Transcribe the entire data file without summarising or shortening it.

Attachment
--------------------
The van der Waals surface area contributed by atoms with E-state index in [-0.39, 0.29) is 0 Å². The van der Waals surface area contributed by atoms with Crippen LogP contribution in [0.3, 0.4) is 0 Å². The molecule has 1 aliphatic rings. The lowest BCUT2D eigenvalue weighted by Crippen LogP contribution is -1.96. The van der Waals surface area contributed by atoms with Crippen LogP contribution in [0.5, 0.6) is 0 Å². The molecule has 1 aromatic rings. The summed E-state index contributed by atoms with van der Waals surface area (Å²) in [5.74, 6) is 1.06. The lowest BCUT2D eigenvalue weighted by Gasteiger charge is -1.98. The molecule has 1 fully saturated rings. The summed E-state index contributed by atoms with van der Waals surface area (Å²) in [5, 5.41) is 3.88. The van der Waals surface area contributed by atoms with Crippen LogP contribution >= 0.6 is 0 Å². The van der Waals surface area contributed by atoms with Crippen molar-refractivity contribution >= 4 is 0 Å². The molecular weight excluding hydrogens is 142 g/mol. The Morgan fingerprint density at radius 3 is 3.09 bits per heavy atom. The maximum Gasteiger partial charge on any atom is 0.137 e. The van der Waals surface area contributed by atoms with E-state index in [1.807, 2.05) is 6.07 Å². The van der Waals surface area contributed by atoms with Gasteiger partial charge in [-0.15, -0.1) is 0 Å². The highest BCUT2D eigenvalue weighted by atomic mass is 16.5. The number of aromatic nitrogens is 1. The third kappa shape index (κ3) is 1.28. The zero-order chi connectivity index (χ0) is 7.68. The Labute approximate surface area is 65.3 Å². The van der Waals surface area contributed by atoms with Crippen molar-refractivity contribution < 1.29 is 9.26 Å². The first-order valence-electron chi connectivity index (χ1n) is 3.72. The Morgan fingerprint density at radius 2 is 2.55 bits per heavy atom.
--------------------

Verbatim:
The van der Waals surface area contributed by atoms with E-state index in [-0.39, 0.29) is 0 Å². The van der Waals surface area contributed by atoms with Crippen LogP contribution in [0.3, 0.4) is 0 Å². The molecule has 1 aliphatic rings. The lowest BCUT2D eigenvalue weighted by Crippen LogP contribution is -1.96. The van der Waals surface area contributed by atoms with Crippen LogP contribution in [0.5, 0.6) is 0 Å². The molecule has 1 aromatic rings. The summed E-state index contributed by atoms with van der Waals surface area (Å²) in [5.74, 6) is 1.06. The lowest BCUT2D eigenvalue weighted by Gasteiger charge is -1.98. The molecule has 1 fully saturated rings. The summed E-state index contributed by atoms with van der Waals surface area (Å²) in [5, 5.41) is 3.88. The van der Waals surface area contributed by atoms with Crippen LogP contribution >= 0.6 is 0 Å². The van der Waals surface area contributed by atoms with Crippen molar-refractivity contribution >= 4 is 0 Å². The molecular weight excluding hydrogens is 142 g/mol. The Morgan fingerprint density at radius 3 is 3.09 bits per heavy atom. The maximum Gasteiger partial charge on any atom is 0.137 e. The van der Waals surface area contributed by atoms with E-state index in [1.807, 2.05) is 6.07 Å². The van der Waals surface area contributed by atoms with Gasteiger partial charge in [-0.15, -0.1) is 0 Å². The highest BCUT2D eigenvalue weighted by atomic mass is 16.5. The number of aromatic nitrogens is 1. The third kappa shape index (κ3) is 1.28. The zero-order chi connectivity index (χ0) is 7.68. The Labute approximate surface area is 65.3 Å². The van der Waals surface area contributed by atoms with Crippen molar-refractivity contribution < 1.29 is 9.26 Å². The first-order valence-electron chi connectivity index (χ1n) is 3.72. The Morgan fingerprint density at radius 2 is 2.55 bits per heavy atom.